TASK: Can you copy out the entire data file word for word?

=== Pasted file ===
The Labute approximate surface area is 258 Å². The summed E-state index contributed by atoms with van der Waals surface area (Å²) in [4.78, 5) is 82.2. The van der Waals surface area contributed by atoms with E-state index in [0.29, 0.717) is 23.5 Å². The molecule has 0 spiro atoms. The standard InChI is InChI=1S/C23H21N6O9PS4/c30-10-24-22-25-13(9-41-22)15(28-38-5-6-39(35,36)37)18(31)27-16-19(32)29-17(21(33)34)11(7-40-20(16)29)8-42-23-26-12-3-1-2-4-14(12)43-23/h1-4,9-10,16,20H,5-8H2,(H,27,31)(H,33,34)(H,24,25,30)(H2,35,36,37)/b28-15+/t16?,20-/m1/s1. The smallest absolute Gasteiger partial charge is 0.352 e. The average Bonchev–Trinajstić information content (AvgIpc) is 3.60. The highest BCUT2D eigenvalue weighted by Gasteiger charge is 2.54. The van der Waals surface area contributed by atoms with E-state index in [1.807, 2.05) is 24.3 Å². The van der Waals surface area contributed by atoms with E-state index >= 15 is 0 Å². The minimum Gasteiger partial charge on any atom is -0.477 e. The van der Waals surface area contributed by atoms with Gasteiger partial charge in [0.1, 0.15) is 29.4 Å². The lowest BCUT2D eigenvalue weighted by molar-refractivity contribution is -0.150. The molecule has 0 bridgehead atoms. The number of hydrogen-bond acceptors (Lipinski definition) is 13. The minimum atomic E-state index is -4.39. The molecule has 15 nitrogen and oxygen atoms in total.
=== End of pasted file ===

The Labute approximate surface area is 258 Å². The summed E-state index contributed by atoms with van der Waals surface area (Å²) in [4.78, 5) is 82.2. The van der Waals surface area contributed by atoms with E-state index in [0.29, 0.717) is 23.5 Å². The molecule has 0 spiro atoms. The standard InChI is InChI=1S/C23H21N6O9PS4/c30-10-24-22-25-13(9-41-22)15(28-38-5-6-39(35,36)37)18(31)27-16-19(32)29-17(21(33)34)11(7-40-20(16)29)8-42-23-26-12-3-1-2-4-14(12)43-23/h1-4,9-10,16,20H,5-8H2,(H,27,31)(H,33,34)(H,24,25,30)(H2,35,36,37)/b28-15+/t16?,20-/m1/s1. The smallest absolute Gasteiger partial charge is 0.352 e. The average Bonchev–Trinajstić information content (AvgIpc) is 3.60. The highest BCUT2D eigenvalue weighted by Gasteiger charge is 2.54. The van der Waals surface area contributed by atoms with E-state index in [1.807, 2.05) is 24.3 Å². The van der Waals surface area contributed by atoms with E-state index >= 15 is 0 Å². The minimum Gasteiger partial charge on any atom is -0.477 e. The van der Waals surface area contributed by atoms with Gasteiger partial charge in [0.1, 0.15) is 29.4 Å². The lowest BCUT2D eigenvalue weighted by molar-refractivity contribution is -0.150. The molecule has 0 bridgehead atoms. The number of hydrogen-bond acceptors (Lipinski definition) is 13. The minimum atomic E-state index is -4.39. The molecule has 15 nitrogen and oxygen atoms in total.